Fifty-two miles down U.S. Highway 50 from Garden City, voter suppression allegations concerning Dodge City’s single, distant polling place have garnered national attention, criticism and a federal lawsuit.
After raising issue last week with how the city’s lone polling place located on the edge of town would impact voters’ rights and access, especially those of the majority Hispanic population, the American Civil Liberties Union of Kansas sued the City of Dodge City Friday and called for the opening of a second polling place in Ford County.
Small numbers of polling places are not uncommon in southwest Kansas. Seward and Pratt counties will each offer two polling locations on Election Day. This year, Finney County will offer seven polling places, six in Garden City and one in Holcomb — less than half than it provided in recent years but still far more than regional counties of similar size.
And as far as Finney county commissioners, Finney County Clerk Dori Munyan, Garden City Mayor Roy Cessna and Holcomb Mayor Brian Rupp have seen or heard from constituents, the county is doing an adequate job of providing voter access.
In 2014, Munyan, who became county clerk in January, said the county funded and staffed 15 polling locations in Garden City, Holcomb, Plymell, Pierceville and Kalvesta. Between then and 2016, the county cut the number to eight, eliminating the rural polling places and several within Garden City.
Organizing polling places is a balance of maximizing voter accessibility while effectively using taxpayer money, said Finney County Commissioner Lon Pishny, and the rural locations especially were too sparsely used to justify paying poll workers to hold steady in the area for 12 hours. County Commissioner Bill Clifford said centralizing the locations in or near Garden City also meant county clerk employees could quickly drive to poll workers if there was need for on-site help.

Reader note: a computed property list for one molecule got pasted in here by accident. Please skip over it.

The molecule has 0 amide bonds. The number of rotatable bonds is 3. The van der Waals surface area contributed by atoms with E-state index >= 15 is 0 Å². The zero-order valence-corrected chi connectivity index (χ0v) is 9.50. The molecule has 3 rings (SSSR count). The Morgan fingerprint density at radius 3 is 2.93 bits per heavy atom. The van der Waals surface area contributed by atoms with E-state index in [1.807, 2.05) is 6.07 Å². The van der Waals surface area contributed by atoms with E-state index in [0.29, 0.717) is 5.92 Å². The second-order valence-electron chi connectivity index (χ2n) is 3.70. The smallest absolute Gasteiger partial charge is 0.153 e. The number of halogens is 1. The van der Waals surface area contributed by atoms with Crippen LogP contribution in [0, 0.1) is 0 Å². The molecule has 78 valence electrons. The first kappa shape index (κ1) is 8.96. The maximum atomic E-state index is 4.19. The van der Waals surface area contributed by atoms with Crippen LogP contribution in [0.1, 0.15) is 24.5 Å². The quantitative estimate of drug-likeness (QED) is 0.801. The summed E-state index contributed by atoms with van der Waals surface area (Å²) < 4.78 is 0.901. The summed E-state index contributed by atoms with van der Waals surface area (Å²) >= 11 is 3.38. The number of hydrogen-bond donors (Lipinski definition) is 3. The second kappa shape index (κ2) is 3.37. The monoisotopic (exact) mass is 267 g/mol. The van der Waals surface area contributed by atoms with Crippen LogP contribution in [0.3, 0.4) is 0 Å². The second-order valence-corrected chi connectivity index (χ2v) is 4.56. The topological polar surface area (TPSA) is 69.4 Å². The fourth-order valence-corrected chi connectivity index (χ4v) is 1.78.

Since the cuts, all rural precincts, save Holcomb, are served in the Finney County 4-H Building in Garden City.
The county is often on the lookout for consolidation, Pishny said. Just this year, the county moved forward with plans from last year to reduce the number of polling places to seven when the facility at Bible Christian Church was no longer large enough, Munyan said.
“I think there is room for consideration of additional consolidation, but not at the risk of eliminating accessibility for people or decreasing accessibility. But, I think that the moves that have been made at this point all have been positive,” Pishny said.
Munyan, Pishny, Clifford, Cessna, and County Commissioner Dave Jones said they believe the current number of polling places is enough to accomodate Finney County, and Rupp said one location was plenty for Holcomb.
Dallas Crist, vice chair of the Finney County Republicans and Mark Cottrell, treasurer of the Finney County Democrats, said they had also not heard any issues or concerns from locals, Crist saying the county made “every effort” to be fair to residents.
Cottrell said he felt the county was offering enough polling places, particularly when compared to Liberal and Dodge City, and appreciated the efforts from the county clerk’s office to provide more options for Finney County voters.